Friday, December 5, 2008

Sustaining Telecommuting Momentum

Back before we expanded our economic worrying to fretting about the looming Greater Depression, we were just worried about gas prices. Remember how great that was? We were all excited about how the high cost of gas was going to drive telecommuting, and those of us who already were telecommuting were feeling stoked about how little we drove.

But now that gas is down below $2 a gallon in most places, will the trend to let people telecommute as a cost-saving benefit be cast aside again? I don't think so for a couple of reasons.

First, things really aren't that much better. In fact, just because gas is cheaper doesn't mean that you're not also facing very lean times at work. Your company is probably not handing out raises, bonuses and the like, and the cost of absolutely everything is going crazy. Continuing to allow people to save time and fuel is a smart move, and a pretty easy perquisite to offer.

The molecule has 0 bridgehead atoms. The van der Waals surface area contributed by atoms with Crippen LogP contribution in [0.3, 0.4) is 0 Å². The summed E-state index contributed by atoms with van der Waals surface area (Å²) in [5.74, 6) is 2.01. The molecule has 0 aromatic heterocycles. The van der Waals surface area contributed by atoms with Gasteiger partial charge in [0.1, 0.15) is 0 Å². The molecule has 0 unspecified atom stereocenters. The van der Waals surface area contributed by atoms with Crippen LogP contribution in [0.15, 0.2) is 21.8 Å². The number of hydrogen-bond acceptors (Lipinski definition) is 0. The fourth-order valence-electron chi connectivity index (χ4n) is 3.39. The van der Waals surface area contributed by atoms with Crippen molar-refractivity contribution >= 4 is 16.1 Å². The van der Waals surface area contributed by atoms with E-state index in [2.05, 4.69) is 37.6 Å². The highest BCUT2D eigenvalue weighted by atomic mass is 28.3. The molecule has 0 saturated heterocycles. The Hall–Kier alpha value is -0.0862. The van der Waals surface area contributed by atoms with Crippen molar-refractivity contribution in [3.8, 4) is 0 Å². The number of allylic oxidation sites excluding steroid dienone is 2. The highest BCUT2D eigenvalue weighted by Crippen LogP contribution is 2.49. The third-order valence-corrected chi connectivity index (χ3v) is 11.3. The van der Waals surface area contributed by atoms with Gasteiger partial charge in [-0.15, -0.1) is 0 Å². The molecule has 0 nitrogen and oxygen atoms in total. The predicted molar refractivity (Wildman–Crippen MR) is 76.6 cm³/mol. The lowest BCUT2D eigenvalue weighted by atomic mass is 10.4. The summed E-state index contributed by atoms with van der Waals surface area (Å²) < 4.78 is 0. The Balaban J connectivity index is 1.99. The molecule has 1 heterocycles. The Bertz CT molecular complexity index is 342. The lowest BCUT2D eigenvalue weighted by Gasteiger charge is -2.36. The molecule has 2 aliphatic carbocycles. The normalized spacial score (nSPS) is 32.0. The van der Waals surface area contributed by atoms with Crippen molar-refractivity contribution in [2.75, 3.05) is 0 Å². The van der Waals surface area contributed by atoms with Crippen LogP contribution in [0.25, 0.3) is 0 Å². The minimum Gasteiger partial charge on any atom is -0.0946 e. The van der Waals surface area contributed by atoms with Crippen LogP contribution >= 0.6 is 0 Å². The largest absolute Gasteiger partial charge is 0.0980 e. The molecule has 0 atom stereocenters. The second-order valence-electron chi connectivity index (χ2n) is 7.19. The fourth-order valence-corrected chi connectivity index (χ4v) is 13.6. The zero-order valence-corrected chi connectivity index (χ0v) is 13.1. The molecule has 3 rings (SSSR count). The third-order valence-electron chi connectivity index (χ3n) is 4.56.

Second, once people have demonstrated that they have the capacity to work effectively in their slippers there isn't much of an incentive to make them stop. The backlash of disgruntled former telecommuters (while muted by the uncertainty of the job market) is probably not worth it to an employer. With everything else your manager has to worry about -- budget squeeze, endowment performance, trying to keep the business alive -- why bother cracking down on productive telecommuters.

Just stay focused on your bottom line and let people work from where they are.

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